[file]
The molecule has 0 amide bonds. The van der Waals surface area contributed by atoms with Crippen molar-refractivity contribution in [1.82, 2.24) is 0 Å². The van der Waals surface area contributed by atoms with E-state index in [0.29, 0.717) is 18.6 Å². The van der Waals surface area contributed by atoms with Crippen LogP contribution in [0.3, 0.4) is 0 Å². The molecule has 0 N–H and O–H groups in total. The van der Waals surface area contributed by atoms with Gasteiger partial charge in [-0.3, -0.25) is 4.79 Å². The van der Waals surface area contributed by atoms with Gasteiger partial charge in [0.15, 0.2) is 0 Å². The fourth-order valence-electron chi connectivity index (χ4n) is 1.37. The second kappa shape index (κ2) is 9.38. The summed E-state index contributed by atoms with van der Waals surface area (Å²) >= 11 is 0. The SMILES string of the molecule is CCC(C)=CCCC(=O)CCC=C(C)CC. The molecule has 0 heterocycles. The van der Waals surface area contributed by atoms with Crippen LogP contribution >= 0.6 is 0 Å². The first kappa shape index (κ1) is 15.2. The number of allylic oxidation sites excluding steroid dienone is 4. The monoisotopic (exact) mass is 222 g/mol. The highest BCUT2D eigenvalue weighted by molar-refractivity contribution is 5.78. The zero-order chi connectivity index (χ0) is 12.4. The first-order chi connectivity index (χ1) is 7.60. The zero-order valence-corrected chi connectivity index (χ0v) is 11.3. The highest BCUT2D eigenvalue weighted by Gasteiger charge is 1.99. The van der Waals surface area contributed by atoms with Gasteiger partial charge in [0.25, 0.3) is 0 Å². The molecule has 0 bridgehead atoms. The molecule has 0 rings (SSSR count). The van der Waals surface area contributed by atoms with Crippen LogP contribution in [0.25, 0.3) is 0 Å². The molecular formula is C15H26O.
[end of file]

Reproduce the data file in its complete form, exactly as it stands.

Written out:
The molecule has 0 amide bonds. The van der Waals surface area contributed by atoms with Crippen molar-refractivity contribution in [1.82, 2.24) is 0 Å². The van der Waals surface area contributed by atoms with E-state index in [0.29, 0.717) is 18.6 Å². The van der Waals surface area contributed by atoms with Crippen LogP contribution in [0.3, 0.4) is 0 Å². The molecule has 0 N–H and O–H groups in total. The van der Waals surface area contributed by atoms with Gasteiger partial charge in [-0.3, -0.25) is 4.79 Å². The van der Waals surface area contributed by atoms with Gasteiger partial charge in [0.15, 0.2) is 0 Å². The fourth-order valence-electron chi connectivity index (χ4n) is 1.37. The second kappa shape index (κ2) is 9.38. The summed E-state index contributed by atoms with van der Waals surface area (Å²) >= 11 is 0. The SMILES string of the molecule is CCC(C)=CCCC(=O)CCC=C(C)CC. The molecule has 0 heterocycles. The van der Waals surface area contributed by atoms with Crippen LogP contribution >= 0.6 is 0 Å². The first kappa shape index (κ1) is 15.2. The number of allylic oxidation sites excluding steroid dienone is 4. The monoisotopic (exact) mass is 222 g/mol. The highest BCUT2D eigenvalue weighted by molar-refractivity contribution is 5.78. The zero-order chi connectivity index (χ0) is 12.4. The first-order chi connectivity index (χ1) is 7.60. The zero-order valence-corrected chi connectivity index (χ0v) is 11.3. The highest BCUT2D eigenvalue weighted by Gasteiger charge is 1.99. The van der Waals surface area contributed by atoms with Gasteiger partial charge in [0.25, 0.3) is 0 Å². The molecule has 0 bridgehead atoms. The molecule has 0 rings (SSSR count). The van der Waals surface area contributed by atoms with Crippen LogP contribution in [0.25, 0.3) is 0 Å². The molecular formula is C15H26O.